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How to Deliver a Knockout Powerpoint Presentation

Updated on May 17, 2013

The First Question For You: Do You Need a Powerpoint for Your Message at all?

Before I talk about specific ways in which you can deliver a knockout Powerpoint presentation, I want to focus you on really what I think is the more important question, which is: Do you need a Powerpoint presentation at all? Seriously – step back and think for a second. Of the three most amazing speeches you’ve heard or attended, the speeches you’ve seen in movies or in the news, the speeches that have inspired or informed you – how many of those were presented through Powerpoint? How many moving wedding toasts were done by throwing up slide after slide? How many graduation speeches were done with the help of a laptop? How many presidential talks? And if it’s true that the most memorable speeches are done face to face, without the Powerpoint standing between the speaker and the listener (like a big menu card on the table at tacky restaurants), it’s true also for information-dense presentations, like sales pitches, annual reviews, or survey presentations.

The trial lawyer in me wants to stay away from Powerpoint presentations generally, unless you really have to use it. The reason for this is that human communication – and especially in the spoken form – is so much more than what you say. It’s also how you say it. The juries I argue before and speak to want to see me discuss the evidence in the case. A raised eyebrow here tells them that I think what some witness said was questionable; shrugging my shoulders tells them I don’t really think the other side brought up much evidence. You can point, walk around, and – most importantly – look at them. Powerpoint presentations seduce you into simply reading what’s been written down, and the written and spoken language – as I will discuss in future posts – are dramatically different things. Mentally, you’re checked out, because all the thinking has been done already. And the result is a boring-sounding speech. So when you begin using Powerpoint, really consider the opportunity cost of the audience missing you, your movements, your eye contact, your charisma, because they’re staring at a bunch of bullet points you are reading to them anyway. With that in mind, here are three big-picture items you should do in your Powerpoint presentations. Note that the title to this article is not “how to give” a knockout presentation – it’s “how to deliver” it. Meaning that you are performing the Powerpoint, so keep up your energy, keep up the eye contact, and deviate from the script.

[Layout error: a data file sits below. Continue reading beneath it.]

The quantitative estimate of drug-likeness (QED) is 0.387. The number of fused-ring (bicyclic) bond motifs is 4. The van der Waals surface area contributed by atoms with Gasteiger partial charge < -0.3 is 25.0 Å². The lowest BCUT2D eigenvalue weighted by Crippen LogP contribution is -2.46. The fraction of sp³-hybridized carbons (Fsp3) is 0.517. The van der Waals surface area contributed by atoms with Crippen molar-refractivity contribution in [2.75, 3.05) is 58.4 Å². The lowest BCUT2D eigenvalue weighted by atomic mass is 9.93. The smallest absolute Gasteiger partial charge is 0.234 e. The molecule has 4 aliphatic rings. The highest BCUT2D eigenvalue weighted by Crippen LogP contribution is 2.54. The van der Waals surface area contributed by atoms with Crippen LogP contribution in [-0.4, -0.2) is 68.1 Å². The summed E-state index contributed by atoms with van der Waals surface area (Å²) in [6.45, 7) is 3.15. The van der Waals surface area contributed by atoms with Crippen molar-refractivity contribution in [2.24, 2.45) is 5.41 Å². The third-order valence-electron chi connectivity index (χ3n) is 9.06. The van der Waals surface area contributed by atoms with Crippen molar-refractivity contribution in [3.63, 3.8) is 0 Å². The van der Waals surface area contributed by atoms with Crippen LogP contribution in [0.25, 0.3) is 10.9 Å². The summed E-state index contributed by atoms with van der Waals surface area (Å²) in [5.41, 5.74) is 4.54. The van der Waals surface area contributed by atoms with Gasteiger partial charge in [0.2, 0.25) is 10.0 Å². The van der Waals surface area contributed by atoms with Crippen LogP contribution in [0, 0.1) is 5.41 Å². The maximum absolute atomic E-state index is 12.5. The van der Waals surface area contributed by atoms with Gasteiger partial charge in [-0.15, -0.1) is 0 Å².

Too much text in a slide kills your speech.

Powerpoint Presentation Tip #1: Don’t be a Voiceover for Your Powerpoint Presentation

Like you, I’ve been forced to sit through many Powerpoint presentations in which the speaker does nothing except read, word-for-word, what’s on each slide. What’s the point of marching the audience through what they could read for themselves? What value do you add, exactly, by taking up an hour with a Powerpoint presentation which you could just email to everyone, and avoid taking up time? You need to ask yourself this. There’s nothing worse or more painful than showing up, the lights are dimmed (perhaps), the projector turns on, and then, in densely-packed slide after densely-packed slide, one after another, the speaker is robotically parroting back what is already written on the presentation. Please, guys, don’t be a voiceover for your Powerpoint presentation. Remember that you are what people showed up to see, and that you are what they want to hear, and they want to see you gesture. Speak to them as normal human beings.

The best way to avoid this is to keep the number of words on a slide down. Way down. And then trim some more. I would say no more than 5 bullets, one line each. Why? Because this forces audience members to look at the bullet points to reinforce your message, but to pay attention to you and what you have to say about each bullet. If you write down everything you’ll say, they’ll tune you out and be distracted copying down what you’ve written on the screen (while squinting to read the 9-point Calibri font you’ve so unhelpfully chosen). It’s a huge waste. No, instead, make the Powerpoint back you up, not the other way around.